Immersing myself into this world of studying abroad has opened my eyes in countless ways and provided an entirely new perspective on life in almost every aspect. The idea of traveling the world, learning and living in an entirely new culture, being on your own, moving thousands of miles from everything familiar, has always seemed like a dream, maybe one that was even too far off to turn into a reality. Specifically, after having gone through some of what should have been the most eye-opening periods of change and growth in my life during COVID, I realized that dreaming of these life experiences means nothing if I don’t take a step forward and go after the life that I desire. How would I know what I want out of life, in any sense, if my entire world remained solely in the confines of my hometown? You never know what the world has to offer, you never gain true perspective of a life other than the one you are currently living, until you broaden your horizons, open your eyes and your mind to all of the world that is around you.
That being said, studying abroad has allowed me to see everything in a new light. Whether it is the language barriers that I have to hurdle all day long, the social relationships I’ve made that quickly turn into a lifelong bond, the further appreciation that I gain for where I come from and the people that the distance now lies between, the sense of balance that I have to perfect in regards to school work and living, even the drastic increase in common sense, safety, and responsibility that I am forced to attain while living on my own and traveling to new places… Anyone who has the opportunity to study abroad will certainly return home a different person, one with a wonderfully cultured mindset: One of independence.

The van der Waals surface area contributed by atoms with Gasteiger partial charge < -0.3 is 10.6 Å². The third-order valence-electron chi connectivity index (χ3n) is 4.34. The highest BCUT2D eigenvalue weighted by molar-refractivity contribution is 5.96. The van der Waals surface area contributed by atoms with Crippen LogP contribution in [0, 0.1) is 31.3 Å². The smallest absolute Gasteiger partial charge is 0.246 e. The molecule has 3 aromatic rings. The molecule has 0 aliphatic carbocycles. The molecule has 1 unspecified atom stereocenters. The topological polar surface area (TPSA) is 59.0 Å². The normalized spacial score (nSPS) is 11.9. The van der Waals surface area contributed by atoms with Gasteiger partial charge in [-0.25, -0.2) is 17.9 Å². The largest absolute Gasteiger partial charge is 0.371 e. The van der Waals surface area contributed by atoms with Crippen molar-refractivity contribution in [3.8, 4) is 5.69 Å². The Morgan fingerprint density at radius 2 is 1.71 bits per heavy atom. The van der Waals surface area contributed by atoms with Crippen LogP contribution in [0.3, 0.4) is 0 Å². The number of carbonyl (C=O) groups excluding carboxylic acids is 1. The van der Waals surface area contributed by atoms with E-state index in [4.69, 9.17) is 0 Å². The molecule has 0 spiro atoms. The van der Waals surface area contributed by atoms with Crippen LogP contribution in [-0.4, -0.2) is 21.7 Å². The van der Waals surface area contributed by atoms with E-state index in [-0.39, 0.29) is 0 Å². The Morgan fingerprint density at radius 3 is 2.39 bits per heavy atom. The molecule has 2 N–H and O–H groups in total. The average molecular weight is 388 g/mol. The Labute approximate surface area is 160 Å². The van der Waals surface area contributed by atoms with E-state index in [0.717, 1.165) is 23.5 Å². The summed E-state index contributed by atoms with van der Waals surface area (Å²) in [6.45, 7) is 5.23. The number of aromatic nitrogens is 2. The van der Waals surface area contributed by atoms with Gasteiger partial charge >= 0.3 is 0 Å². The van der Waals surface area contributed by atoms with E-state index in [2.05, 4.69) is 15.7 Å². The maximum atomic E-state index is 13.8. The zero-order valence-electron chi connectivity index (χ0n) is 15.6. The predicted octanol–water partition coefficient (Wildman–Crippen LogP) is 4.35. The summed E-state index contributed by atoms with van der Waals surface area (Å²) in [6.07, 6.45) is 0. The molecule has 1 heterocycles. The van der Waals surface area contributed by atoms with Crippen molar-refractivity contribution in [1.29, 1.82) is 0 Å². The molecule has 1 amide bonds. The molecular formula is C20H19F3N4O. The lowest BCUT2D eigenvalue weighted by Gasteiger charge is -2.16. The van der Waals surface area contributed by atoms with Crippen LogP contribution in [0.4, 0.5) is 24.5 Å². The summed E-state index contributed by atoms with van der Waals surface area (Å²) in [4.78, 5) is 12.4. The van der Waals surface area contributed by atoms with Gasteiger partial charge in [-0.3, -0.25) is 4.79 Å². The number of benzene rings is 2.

Furthermore, in the area of psychology that I study, it is extremely important to understand the norms and the concepts of other cultures and being able to witness this firsthand will forever aid me in my field. I believe it is nearly impossible to truly understand someone without understanding how their deeply routed heritage could be entirely different from one’s own. How we grow up, our traditions, routines, and habits shape us into who we are and why we believe in what we do or act in a particular way. In order to positively impact and assist others, I have always been interested in discovering the heritage of a world other than my own. I have the privilege of traveling to a different country every weekend and becoming a temporary “local” in Italy, which in itself, expands my cultural awareness immensely.
In terms of living and financial situations, I am forced to deal with things here that I have never had to before. I am responsible for maintaining my own apartment and being a good neighbor to my surrounding families, being that I live in a purely residential area and building. This makes problem solving and social cues two very important characteristics to have, which are also equally as important to have and to work on generally in life. Because my time here in Rome is, unfortunately, limited, I must make the most of my time, planning trips, doing work, and living life in a smart way. This includes financial intelligence and strategic budgeting.
Overall, I would not trade my experience abroad for anything and I would recommend it to anyone who is thinking of doing it, if there is ever a time to do something of this caliper, the time is now. I will leave a quote by Anthony Bourdain that has spoken volumes to me throughout the past few months: “Travel isn’t always pretty. It isn’t always comfortable. Sometimes it hurts, it even breaks your heart. But that’s okay. The journey changes you; it should change you. It leaves marks on your memory, on your consciousness, on your heart, and on your body. You take something with you. Hopefully, you leave something good behind.”
Annalese G. is majoring in Psychology and minoring in Dance at Salve Regina University. She is currently studying abroad at the American University of Rome in Rome, Italy.